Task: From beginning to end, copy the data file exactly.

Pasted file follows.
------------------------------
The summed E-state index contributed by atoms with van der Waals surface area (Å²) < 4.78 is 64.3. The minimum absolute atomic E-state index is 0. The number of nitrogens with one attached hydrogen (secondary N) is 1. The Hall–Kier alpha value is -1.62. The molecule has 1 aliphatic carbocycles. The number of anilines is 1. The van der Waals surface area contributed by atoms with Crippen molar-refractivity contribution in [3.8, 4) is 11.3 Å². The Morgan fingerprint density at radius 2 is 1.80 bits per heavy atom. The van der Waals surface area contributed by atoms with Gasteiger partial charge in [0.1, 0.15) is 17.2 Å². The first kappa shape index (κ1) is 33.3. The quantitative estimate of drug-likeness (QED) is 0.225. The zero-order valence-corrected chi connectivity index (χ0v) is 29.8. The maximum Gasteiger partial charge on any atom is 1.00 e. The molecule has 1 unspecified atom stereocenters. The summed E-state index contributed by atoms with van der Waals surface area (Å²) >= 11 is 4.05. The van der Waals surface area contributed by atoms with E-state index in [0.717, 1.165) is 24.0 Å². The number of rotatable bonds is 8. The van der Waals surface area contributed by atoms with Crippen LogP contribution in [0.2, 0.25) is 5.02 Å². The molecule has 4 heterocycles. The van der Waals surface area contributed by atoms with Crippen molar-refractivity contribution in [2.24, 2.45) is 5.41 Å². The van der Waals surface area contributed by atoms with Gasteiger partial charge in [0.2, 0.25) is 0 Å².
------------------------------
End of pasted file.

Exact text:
The summed E-state index contributed by atoms with van der Waals surface area (Å²) < 4.78 is 64.3. The minimum absolute atomic E-state index is 0. The number of nitrogens with one attached hydrogen (secondary N) is 1. The Hall–Kier alpha value is -1.62. The molecule has 1 aliphatic carbocycles. The number of anilines is 1. The van der Waals surface area contributed by atoms with Crippen molar-refractivity contribution in [3.8, 4) is 11.3 Å². The Morgan fingerprint density at radius 2 is 1.80 bits per heavy atom. The van der Waals surface area contributed by atoms with Gasteiger partial charge in [0.1, 0.15) is 17.2 Å². The first kappa shape index (κ1) is 33.3. The quantitative estimate of drug-likeness (QED) is 0.225. The zero-order valence-corrected chi connectivity index (χ0v) is 29.8. The maximum Gasteiger partial charge on any atom is 1.00 e. The molecule has 1 unspecified atom stereocenters. The summed E-state index contributed by atoms with van der Waals surface area (Å²) >= 11 is 4.05. The van der Waals surface area contributed by atoms with E-state index in [0.717, 1.165) is 24.0 Å². The number of rotatable bonds is 8. The van der Waals surface area contributed by atoms with Crippen LogP contribution in [0.2, 0.25) is 5.02 Å². The molecule has 4 heterocycles. The van der Waals surface area contributed by atoms with Crippen molar-refractivity contribution in [2.24, 2.45) is 5.41 Å². The van der Waals surface area contributed by atoms with Gasteiger partial charge in [0.2, 0.25) is 0 Å².